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Bengaluru United-Sevilla FC deal is a step to share knowledge, technology and increase fan base

The top European club wants sponsors, more subscribers while the I-League second division side seeks help with players analysis, data.

June 12, 2022 / 11:22 AM IST
Gaurav Manchanda, owner of FC Bengaluru United. (Image: Twitter)

Gaurav Manchanda, owner of FC Bengaluru United. (Image: Twitter)

In an era of data analysis, artificial intelligence (AI) and number crunching, even in an intrinsically instinctive activity like football, technology has a part to play in a team’s development, just as a good coach or infrastructure do. While FC Bengaluru United (FCBU) signed up Khalid Jamil recently, considered one of the country’s leading coaches, an important element of their partnership with Sevilla Fútbol Club is innovation and technology.

While a lot of clubs tackle developmental programmes, marketing and branding, FCBU co-owner Gaurav Manchanda says, an interesting element to their partnership is the use of data. “Bengaluru is the IT capital of India, with its engineers, knowhow, etc. These will help us get smart about how to use data for such a young club, but Sevilla also has this treasure trove of information that helps them get better on the field.”

Manchanda, speaking over Zoom after an event with the Sevilla team leadership in Bengaluru earlier this week, uses the word ambition often. The four-year-old FCBU plays in the I-League Qualifiers or its second division but clearly wants to do better. Their partnership with Sevilla FC is about a year old. But with the pandemic in full swing last year, it has taken them till now to strengthen the collaboration or at least have a face-to-face conversation.

As part of this meeting, FCBU organised a three-day hackathon—an event in which computer programmers collaborate to create or improve software projects—for which about 4,000 people registered from across countries. “The intent is to solve certain sport tech problems, game time analysis, optimising use of players, etc.,” Manchanda says.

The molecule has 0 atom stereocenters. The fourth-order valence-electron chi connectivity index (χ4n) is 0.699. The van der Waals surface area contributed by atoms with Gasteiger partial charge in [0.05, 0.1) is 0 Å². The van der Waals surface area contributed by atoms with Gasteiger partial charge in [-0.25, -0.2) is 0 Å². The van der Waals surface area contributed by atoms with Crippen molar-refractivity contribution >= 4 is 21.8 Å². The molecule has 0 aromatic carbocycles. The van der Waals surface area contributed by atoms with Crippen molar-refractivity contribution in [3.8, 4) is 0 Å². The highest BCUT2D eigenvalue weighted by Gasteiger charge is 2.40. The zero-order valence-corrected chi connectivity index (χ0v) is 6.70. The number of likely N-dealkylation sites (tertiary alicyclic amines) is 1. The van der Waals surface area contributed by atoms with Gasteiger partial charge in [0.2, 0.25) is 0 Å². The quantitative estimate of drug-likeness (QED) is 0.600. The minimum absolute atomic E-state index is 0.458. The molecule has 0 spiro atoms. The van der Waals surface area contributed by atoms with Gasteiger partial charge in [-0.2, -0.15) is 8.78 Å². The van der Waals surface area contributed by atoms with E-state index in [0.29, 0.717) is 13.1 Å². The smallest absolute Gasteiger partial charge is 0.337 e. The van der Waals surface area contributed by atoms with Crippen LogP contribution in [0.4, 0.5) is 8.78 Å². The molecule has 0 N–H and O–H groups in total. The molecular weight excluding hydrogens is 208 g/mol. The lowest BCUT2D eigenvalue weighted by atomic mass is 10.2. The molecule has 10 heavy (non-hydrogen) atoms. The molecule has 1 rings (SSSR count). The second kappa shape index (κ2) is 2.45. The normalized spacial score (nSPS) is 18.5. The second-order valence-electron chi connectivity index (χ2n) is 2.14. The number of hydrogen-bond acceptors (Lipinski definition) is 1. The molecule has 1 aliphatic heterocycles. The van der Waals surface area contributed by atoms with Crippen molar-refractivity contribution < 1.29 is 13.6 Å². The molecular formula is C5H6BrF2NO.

“Global clubs have global infrastructure—talent, engineers, servers, etc. They have had decades to figure this out. We are still in early days. There are some basics like GP monitors, heart rate monitors, but true AI is still in its early days. We want to be in the forefront of that. We understand data and tech and how to leverage it,” Manchanda adds.

FCBU is not the first Indian club to partner with a European one. Others like Hyderabad FC (with Borussia Dortmund), FC Goa (RB Leipzig), Chennai City (FC Basel) and Indian Super League (ISL) team Bengaluru FC (Rangers) have done it in the past and the objectives in most cases are clear. Manchanda adds, “We are four years old, they are 132 years old. They have the experience, tech knowledge… It’s a matching of ambition and plan.”

Sevilla is one of Europe’s premier clubs, with a prolific youth programme and a developed scouting-recruitment system that’s helped them win six UEFA Europa League titles. They finished fourth in the Spanish La Liga this season, just one point behind Atletico Madrid. They were second on the points table, behind Real Madrid, for most of the first 29 of 38 matches played, before a series of draw towards the end brought them down.